There are currently no U.S. Food and Drug Administration (FDA)-approved vaccines or therapeutics to prevent or treat Argentine hemorrhagic fever (AHF). The causative agent of AHF is Junin virus (JUNV); a New World arenavirus classified as a National Institute of Allergy and Infectious Disease/Centers for Disease Control and Prevention category A priority pathogen. The PTAP late (L) domain motif within JUNV Z protein facilitates virion egress and transmission by recruiting host Tsg101 and other ESCRT complex proteins to promote scission of the virus particle from the plasma membrane. Here, we describe a novel compound (compound 0013) that blocks the JUNV Z-Tsg101 interaction and inhibits budding of virus-like particles (VLPs) driven by ectopic expression of the Z protein and live-attenuated JUNV Candid-1 strain in cell culture. Since inhibition of the PTAP-Tsg101 interaction inhibits JUNV egress, compound 0013 serves as a prototype therapeutic that could reduce virus dissemination and disease progression in infected individuals. Moreover, since PTAP l-domain-mediated Tsg101 recruitment is utilized by other RNA virus pathogens (e.g., Ebola virus and HIV-1), PTAP inhibitors such as compound 0013 have the potential to function as potent broad-spectrum, host-oriented antiviral drugs.
IMPORTANCE There are currently no FDA-approved vaccines or therapeutics to prevent or treat Argentine hemorrhagic fever (AHF). The causative agent of AHF is Junin virus (JUNV); a New World arenavirus classified as an NIAID/CDC category A priority pathogen. Here, we describe a prototype therapeutic that blocks budding of JUNV and has the potential to function as a broad-spectrum antiviral drug.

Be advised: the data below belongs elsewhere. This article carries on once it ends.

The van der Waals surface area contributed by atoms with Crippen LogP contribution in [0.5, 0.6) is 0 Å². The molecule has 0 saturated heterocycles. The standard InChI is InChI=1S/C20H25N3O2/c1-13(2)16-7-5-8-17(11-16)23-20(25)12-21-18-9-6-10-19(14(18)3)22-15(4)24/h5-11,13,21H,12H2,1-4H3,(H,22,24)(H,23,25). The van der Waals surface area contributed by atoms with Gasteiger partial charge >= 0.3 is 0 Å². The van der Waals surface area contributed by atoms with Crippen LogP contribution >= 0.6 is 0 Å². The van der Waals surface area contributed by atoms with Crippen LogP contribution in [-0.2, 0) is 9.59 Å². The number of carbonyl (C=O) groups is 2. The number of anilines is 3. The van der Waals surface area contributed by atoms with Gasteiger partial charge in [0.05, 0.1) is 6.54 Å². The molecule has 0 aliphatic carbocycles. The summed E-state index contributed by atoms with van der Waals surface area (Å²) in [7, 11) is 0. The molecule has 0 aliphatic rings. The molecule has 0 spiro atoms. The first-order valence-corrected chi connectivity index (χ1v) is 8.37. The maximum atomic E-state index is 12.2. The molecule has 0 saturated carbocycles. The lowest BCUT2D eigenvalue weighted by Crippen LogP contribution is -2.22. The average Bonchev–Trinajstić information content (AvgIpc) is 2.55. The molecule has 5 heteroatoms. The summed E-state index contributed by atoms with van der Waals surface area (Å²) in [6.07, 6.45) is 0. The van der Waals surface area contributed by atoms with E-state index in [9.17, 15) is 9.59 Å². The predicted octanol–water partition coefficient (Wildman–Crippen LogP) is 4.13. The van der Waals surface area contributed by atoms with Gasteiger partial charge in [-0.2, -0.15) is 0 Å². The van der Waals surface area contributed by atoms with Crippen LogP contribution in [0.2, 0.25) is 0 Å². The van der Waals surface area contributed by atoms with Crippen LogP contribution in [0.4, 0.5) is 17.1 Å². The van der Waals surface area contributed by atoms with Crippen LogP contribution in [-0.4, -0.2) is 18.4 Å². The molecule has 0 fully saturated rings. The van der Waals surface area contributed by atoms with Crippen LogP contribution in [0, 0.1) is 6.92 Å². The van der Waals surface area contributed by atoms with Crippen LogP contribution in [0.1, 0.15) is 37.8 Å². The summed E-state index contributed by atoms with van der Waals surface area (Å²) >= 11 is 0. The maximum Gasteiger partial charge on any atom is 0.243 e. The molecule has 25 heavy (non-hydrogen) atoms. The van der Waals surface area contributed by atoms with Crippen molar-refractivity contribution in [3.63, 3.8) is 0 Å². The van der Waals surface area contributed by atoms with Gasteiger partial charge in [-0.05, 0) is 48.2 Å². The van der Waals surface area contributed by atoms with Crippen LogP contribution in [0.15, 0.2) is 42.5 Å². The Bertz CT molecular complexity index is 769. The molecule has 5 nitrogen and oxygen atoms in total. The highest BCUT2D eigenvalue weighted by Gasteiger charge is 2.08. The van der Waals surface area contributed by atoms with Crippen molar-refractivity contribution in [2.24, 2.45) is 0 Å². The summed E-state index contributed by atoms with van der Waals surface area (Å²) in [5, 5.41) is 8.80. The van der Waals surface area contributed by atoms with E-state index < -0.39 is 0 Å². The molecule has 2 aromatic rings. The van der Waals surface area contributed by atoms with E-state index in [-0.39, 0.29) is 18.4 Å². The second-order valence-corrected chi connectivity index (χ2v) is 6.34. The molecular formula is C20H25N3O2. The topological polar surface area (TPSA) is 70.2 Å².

doi:10.1128/JVI.03757-13
PMCID: PMC3993831  PMID: 24522922
3.  Virus Budding/Host Interactions 
Advances in Virology  2011;2011:963192.
doi:10.1155/2011/963192
PMCID: PMC3265320  PMID: 22312359
4.  Host IQGAP1 and Ebola Virus VP40 Interactions Facilitate Virus-Like Particle Egress 
Journal of Virology  2013;87(13):7777-7780.
We have identified host IQGAP1 as an interacting partner for Ebola virus (EBOV) VP40, and its expression is required for EBOV VP40 virus-like particle (VLP) budding. IQGAP1 is involved in actin cytoskeletal remodeling during cell migration and formation of filopodia. The physical interaction and the functional requirement for IQGAP1 in EBOV VP40 VLP egress link virus budding to the cytoskeletal remodeling machinery. Consequently, this interaction represents a novel target for development of therapeutics to block budding and transmission of filoviruses.
doi:10.1128/JVI.00470-13
PMCID: PMC3700276  PMID: 23637409
5.  Characterization of Filovirus Protein–Protein Interactions in Mammalian Cells Using Bimolecular Complementation 
The Journal of Infectious Diseases  2011;204(Suppl 3):S817-S824.
The virion protein 40 (VP40) and nucleoprotein (NP) of Ebola (EBOV) and Marburg viruses (MARV) play key roles during virion assembly and egress. The ability to detect interactions between VP40-VP40, VP40-NP, and NP-NP and follow these complexes as they traffic through mammalian cells would enhance our understanding of the molecular events leading to filovirus assembly and budding, and provide new insights into filovirus replication and pathogenesis. Here, we successfully employed a bimolecular complementation (BiMC) approach to visualize interactions between EBOV and MARV VP40-VP40, NP-NP, and VP40-NP proteins and localize these protein complexes in mammalian cells using confocal microscopy. We demonstrate that VP40-VP40 complexes localized predominantly at the plasma membrane, whereas VP40-NP and NP-NP complexes displayed a more dispersed pattern throughout the cytoplasm. As expected based on previous findings, efficient interactions between EBOV or MARV VP40-VP40 proteins were independent of L-domains PTAPPEY and PPPY, respectively. In contrast, the formation of EBOV or MARV VP40-VP40 complexes was dependent on the previously characterized LPLGVA and LPLGIM motifs of EBOV and MARV VP40 proteins, respectively, indicating that these motifs are important for VP40 oligomerization and subsequent budding. These results highlight the feasibility and usefulness of the BiMC approach as a strategy to further characterize both filovirus protein interactions as well as filovirus-host interactions in real time in the natural environment of the cell.